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Discussion Starter #1
In my 355 I have the Zoom performance clutch, they had three levels and its the higher of the three. I have no prior knowledge with working on clutches and I did not install this one but the guy who did seemed to have done a good job with everything else. Anyway, I have driven many cars with clutches tho, none of them being anything other than stock, and right away I noticed that it didn't disengage or engage until it was almost completely out of travel... umm soon as my foot touches the pedal and just maybe a half inch of movement, but with no slack, would be all it took to engage the clutch. I hope you can understand what i'm saying.

Anyway, after installing the new sway bars I took her for a ride and romped on it a lil. Everything worked good so I parked her. today I made a run into town and when on the highway I went to pass a car and felt it rev up without any acceleration.. It then felt like it just wasn't disengaging all the way when i let off the pedal. and there is no play with the pedal at all. if anyone can understand what i'm trying to describe could you please inform me whether or not I can just adjust the rod that goes to the clutch fork or if theres anything I can do to maybe get her working better at least till I can afford to fix her right. It doesn't smell all burnt up although I did smell a lil oil smell when it was doing it. I think its just right on the edge of being engaged or disengaged and needs to be adjusted to allow more pedal travel, maybe so the clutch fork will back off the throwout bearing a lil more or whatever. i kinda understand the whole process but am looking for a lil confidence. Thanks for trying to decipher through my nonsense. I appreciate it!:confused:
 

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Clutch pedal always has to have free play in the pedal. I like mine with about an inch of free play myself. If you don't have freeplay your clutch will wear faster, much faster. Adjust the rod to move the throwout bearing and fork away from the pressure plate.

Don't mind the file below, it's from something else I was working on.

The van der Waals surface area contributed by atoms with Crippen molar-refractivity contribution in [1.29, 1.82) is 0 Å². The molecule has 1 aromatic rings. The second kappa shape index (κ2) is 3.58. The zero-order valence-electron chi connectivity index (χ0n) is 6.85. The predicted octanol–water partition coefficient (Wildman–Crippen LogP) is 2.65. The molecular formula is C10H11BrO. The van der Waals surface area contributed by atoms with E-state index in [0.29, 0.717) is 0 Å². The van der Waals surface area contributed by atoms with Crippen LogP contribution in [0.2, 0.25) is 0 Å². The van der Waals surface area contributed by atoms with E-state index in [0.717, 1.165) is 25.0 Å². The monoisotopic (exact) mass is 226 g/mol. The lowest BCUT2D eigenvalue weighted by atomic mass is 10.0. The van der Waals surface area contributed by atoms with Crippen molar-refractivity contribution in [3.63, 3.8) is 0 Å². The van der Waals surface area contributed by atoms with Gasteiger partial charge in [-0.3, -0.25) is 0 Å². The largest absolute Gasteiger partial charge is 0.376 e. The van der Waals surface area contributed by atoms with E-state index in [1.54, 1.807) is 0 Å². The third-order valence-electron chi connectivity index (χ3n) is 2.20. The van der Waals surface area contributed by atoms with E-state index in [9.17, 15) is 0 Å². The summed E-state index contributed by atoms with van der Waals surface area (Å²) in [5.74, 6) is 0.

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Free play is measured at the pedal the factory starting point is 1" to 1 1/8".
Your pedal should come off the stop bumper this far before the throwout bearing touches the pressure plate fingers. I usually make the final adjustment so the car starts moving when the pedal is about 2-3" from the floor.
I think what you are describing is the adjustment rod (z bar to fork) is too long. Loosen the jamb nut and shorten the rod. If the adjustment is this far off you will burn up the clutch and the throwout bearing.
Russ
 

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Discussion Starter #4 (Edited)
ok guys thank you, now when I was under there I noticed that between the jamb nuts on the rod, and the header there is about an 1/16 of an inch. If I adjust the rod will I have clearance issues or does the rod not actually move but just the fork itself that adjusts? Its so hard to visualize for me cause everything pulls and pushes and pulls and pushes. lol anyway, Il just have to get under there and do it. I appreciate the feedback tho. I hope I can adjust the rod without it actually taking a farther position forward cause thats not an option.

oh and since theres no room to get any kind of wrench in there to attack those jamb nuts, will i be able to just pull the cotter pin holding the rod to the zbar, swing it down to adjust the nuts and then swing the rod back up to the zbar and re cotter pin her? Or will everything come apart lol. I have room to swing it down and adjust but was worried that the clutch fork would retract and notallow the threaded rod to return to the zbar without a fight. If iI have to leave it attached for the sake of the internals I will just remove the header itself for room.
 

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the rod just rests in the clutch fork(AS FAR AS I KNOW, thats what it looks like on mine, just a rod sitting in a bowl on the end of the fork)

so if you pull the cotter pin, the whole link comes out, and you can adjust it.

you should be able to get a little wrench in and break the nut enough to twist in while its in there though.